The third of the three daily prayers, called the maariv (or arvit) prayer, is recited after dark (the first two are recited in the morning and afternoon). This prayer was . ARVIT (Heb. עַרְבִית; “evening” prayer), one of the three regular daily services. The popular name Ma’ariv (going back at least to the 16th century) is derived. Maariv: Night Prayer – Ashkenaz. וְהוּא רַחוּם יְכַפֵּר עָון וְלא יַשְׁחִית. וְהִרְבָּה לְהָשִׁיב אַפּו וְלא יָעִיר כָּל חֲמָתו: ה’ הושִׁיעָה. הַמֶּלֶךְ יַעֲנֵנוּ.
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Arivt recital was originally regarded as optional Ber. Joshua against the view of Gamaliel II since the evening service did not correspond to any set Temple sacrifice unlike the morning and afternoon services.
Tradition attributed the institution of Arvit to the patriarch Jacob based on Gen. In the Talmud, opinions differ as to whether a third daily prayer is obligatory or optional but Psalms In common with the other services, its recital is the duty of the individual even outside the synagogue and congregational service. When Arvit is said after nightfall, the service generally opens with Psalms On weekdays prajer service opens with Psalms According to the Mishnah the reading of the Shema prayfr obligatory at nighttime.
This was based on the biblical phrase “when thou liest down” Deut.
The theme of the first of the two blessings preceding the Shema is the incidence of evening and night. The rpayer blessing is a thanksgiving for the love shown by God for Israel by revealing His Torah to arrvit. The blessing which follows the Shema is a Ge’ullah prayer, praising God as Redeemer from Egyptian slavery in particular.
The two blessings preceding the Shema and the one following it thus follow the pattern established in the morning prayer.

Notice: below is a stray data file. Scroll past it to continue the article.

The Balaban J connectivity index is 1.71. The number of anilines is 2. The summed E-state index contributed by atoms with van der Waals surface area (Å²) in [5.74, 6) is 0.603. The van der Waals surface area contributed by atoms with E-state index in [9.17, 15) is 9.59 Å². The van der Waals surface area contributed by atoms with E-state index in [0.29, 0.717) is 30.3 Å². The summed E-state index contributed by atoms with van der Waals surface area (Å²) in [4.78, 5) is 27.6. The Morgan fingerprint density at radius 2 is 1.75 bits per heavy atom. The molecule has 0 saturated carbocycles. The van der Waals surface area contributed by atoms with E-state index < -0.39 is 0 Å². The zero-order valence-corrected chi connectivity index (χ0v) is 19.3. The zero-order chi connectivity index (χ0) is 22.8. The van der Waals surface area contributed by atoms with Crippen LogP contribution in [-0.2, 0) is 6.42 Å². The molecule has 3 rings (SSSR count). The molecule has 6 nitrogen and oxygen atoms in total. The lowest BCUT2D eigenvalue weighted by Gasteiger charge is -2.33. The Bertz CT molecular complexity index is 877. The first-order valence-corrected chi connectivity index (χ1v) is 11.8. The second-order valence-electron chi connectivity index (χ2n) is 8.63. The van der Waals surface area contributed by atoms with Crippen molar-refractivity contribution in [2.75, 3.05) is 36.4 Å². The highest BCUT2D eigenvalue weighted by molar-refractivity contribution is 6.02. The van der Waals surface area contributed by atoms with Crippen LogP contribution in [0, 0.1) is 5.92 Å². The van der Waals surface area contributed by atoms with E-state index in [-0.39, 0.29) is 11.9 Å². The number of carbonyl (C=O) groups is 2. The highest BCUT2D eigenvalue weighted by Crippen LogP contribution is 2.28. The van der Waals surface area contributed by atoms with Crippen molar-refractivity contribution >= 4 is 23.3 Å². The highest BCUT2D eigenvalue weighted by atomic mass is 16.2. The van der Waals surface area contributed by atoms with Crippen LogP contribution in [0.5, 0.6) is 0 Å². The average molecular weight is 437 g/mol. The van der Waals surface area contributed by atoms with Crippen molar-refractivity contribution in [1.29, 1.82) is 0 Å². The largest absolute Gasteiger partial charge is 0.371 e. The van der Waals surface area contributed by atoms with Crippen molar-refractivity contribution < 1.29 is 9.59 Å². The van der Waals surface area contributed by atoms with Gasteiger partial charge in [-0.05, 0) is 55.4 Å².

They are followed by a night prayer Hashkivenu “Grant us to lie down in arivtimploring God’s protection from a variety of dangers and mishaps. The final blessing existed in two versions, one Arivt and one Palestinian. In the latter a prayer for peace and Zion-Jerusalem ha-pores sukkat shalom ; “who spreads the tabernacle of peace” replaces the more general formula shomer ammo Yisrael la-ad ; “who guards His people Israel forever”.
The Babylonian version is now used on weekdays; the Pryer on Sabbaths and festivals. According to the Ashkenazi rite, a group of scriptural verses beginning with Psalms Later, an additional night prayer barukh Adonai ba-yom ; “blessed be the Lord by day” and a benediction expressing messianic hopes yiru einenu ; “may our eyes behold” were attached to this. The Amidah is then read silently. This is the service to which the Mishnah and Talmud refer when they speak of tefillat ha-erev or tefillat arvit Ber.
Arvit eventually came to be considered as a statutory prayer, though in token of its optional character, the Amidah is not repeated by the reader even in congregational prayer; further blessings could intervene between it, and the Ge’ullah blessing cf. The Amidah is followed by the full Kaddish.
Maariv: Night Prayer – Ashkenaz
The evening service on Sabbaths and festivals differs in some details. The custom to follow Hashkivenu with Exodus These latter consist of biblical and talmudical passages of varying length and are not recited in all rites.
At the conclusion of pdayer Sabbath it is the general custom to preface the Arvit with the chanting of Psalms and Ideally, Arvit should be recited after nightfall and before dawn. Elbogen, Gottesdienst, 99—, —12; Idelsohn, Liturgy, —21, —4; Abrahams, Companion, cvii—cxviii, cxxix—cxxxix; E.
Maariv – Wikipedia
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Maariv: Weekday Night Prayer – Ashkenaz
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